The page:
AMC Rewards Imagination With New Functionality
For the first time, at least in “modern” history, students can pursue any and all of Milton’s visual arts programs in one building, the Art and Media Center. This summer, changes that will not strike some as dramatic, have nevertheless prepared all three levels of the AMC for unparalleled opportunities and collaborations in the arts. Ian Torney, visual arts chair, used the relocation of sculpture, ceramics and woodworking from Robert Saltonstall as a chance to rethink how spaces are outfitted and aligned, not only for today’s world of arts, but anticipating how the field will develop over time.
The two studios on the AMC’s south side are now all dedicated to 3-D art, including sculpture and ceramics. The two north-facing studios will serve drawing, painting and printmaking. All four main level studios are flexible enough to support any studio art foundations course. A new machine tool shop located in the center now connects both banks of studios, making projects of all kinds possible as contemporary art-making blurs the lines between two- and three-dimensional arts. The building’s loading dock now has electrical power to accommodate outdoor welding, and electrical outlets hang from the ceilings in various locations throughout all the studios. New Smartboards in all four main level studios support teaching.
On the AMC’s top floor, the former Weld Library has become a technology and design studio; Bryan Cheney (Visual Arts) and Brad Moriarity (Science) teach their new collaborative course in this studio, Creating Form and Space: Architecture and Engineering. A digital imaging MAC lab is located on the west side of the top level, along with a lighting studio for photography. The east side of that level features a MAC moving image lab and viewing studio.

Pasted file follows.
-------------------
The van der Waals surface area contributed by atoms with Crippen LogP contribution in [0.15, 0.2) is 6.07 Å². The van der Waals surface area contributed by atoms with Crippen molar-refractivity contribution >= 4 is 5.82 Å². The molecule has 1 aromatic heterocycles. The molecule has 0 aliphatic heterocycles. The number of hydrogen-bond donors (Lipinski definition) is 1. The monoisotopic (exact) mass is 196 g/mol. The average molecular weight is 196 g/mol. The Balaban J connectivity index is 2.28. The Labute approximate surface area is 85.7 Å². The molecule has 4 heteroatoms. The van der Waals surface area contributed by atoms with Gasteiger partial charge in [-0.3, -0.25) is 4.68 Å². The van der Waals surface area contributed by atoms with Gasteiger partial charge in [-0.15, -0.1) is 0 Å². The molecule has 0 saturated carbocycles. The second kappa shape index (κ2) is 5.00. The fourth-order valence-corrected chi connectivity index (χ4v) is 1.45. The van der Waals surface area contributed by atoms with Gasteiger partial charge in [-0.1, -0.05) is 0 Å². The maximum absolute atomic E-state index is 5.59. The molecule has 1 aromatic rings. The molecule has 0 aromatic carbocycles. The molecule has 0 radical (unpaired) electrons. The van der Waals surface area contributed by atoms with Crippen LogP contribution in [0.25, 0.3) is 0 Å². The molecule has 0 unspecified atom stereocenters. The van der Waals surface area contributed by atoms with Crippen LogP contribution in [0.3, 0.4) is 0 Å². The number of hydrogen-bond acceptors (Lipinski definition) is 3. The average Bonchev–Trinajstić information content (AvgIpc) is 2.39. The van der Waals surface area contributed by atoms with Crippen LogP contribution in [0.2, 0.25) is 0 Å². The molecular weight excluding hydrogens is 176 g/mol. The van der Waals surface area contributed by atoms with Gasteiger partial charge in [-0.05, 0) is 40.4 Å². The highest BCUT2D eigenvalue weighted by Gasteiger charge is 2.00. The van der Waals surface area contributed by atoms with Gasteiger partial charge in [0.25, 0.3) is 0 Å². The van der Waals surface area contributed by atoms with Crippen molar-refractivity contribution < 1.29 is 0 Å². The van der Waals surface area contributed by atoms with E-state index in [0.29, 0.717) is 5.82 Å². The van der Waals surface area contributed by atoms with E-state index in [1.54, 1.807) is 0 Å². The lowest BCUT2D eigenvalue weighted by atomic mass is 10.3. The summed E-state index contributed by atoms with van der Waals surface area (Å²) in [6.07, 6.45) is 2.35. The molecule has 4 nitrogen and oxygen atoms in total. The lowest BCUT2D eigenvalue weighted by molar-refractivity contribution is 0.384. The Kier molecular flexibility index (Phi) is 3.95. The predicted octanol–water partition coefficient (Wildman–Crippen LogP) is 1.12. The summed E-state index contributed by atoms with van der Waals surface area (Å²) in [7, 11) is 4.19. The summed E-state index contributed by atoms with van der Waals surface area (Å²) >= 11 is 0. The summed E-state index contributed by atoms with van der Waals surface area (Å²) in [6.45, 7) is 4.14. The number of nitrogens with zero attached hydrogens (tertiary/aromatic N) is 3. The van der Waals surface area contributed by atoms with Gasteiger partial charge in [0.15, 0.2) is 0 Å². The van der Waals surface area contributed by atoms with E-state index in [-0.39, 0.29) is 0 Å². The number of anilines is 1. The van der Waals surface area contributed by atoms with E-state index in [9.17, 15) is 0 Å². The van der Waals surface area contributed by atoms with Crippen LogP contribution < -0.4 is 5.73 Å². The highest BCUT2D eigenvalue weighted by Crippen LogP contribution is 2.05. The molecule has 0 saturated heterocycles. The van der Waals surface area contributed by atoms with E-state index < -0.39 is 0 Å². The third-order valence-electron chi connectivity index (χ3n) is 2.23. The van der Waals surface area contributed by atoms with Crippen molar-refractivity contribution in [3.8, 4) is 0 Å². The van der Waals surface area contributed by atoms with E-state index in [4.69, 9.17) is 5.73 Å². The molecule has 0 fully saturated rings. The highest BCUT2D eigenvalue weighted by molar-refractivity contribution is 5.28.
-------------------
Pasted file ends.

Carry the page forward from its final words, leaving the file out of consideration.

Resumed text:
A Listener In Morocco, Shaheen Bharwani (I) Is A Storyteller At Home
Walking the bustling, friendly streets of Rabat is a happy memory for Shaheen Bharwani (I), who plunged into the Arabic language and customs of Morocco this summer.
“Interacting with strangers in Morocco was easy,” says Shaheen. “They treated me like a friend and made me feel so welcome. The man at the end of my street invited me to tea one day while I was on my way to school. So we sat together before I headed off.”
Shaheen earned his six weeks in Morocco as a result of the National Security Language Initiative for Youth (NSLI-Y) program funded by the U.S. State Department. The program looks to increase the number of Americans learning, speaking, and teaching critical-need foreign languages, like Chinese and Arabic. Shaheen was selected and awarded a scholarship to travel with 15 other students, who lived with host families in Rabat. He spent five days a week in the classroom studying Arabic, including lessons in the local Moroccan dialect and Arabic calligraphy. During free time, students toured famed locations of the region: the Sahara Desert, Ibn Battuta’s tomb in Tangier, the market square of Marrakech, the palaces of Meknes, and the winding souks of Fez.
Shaheen grew up speaking both English and Urdu, and has studied Spanish, German and French. This was his first time studying Arabic, although he was familiar with the language.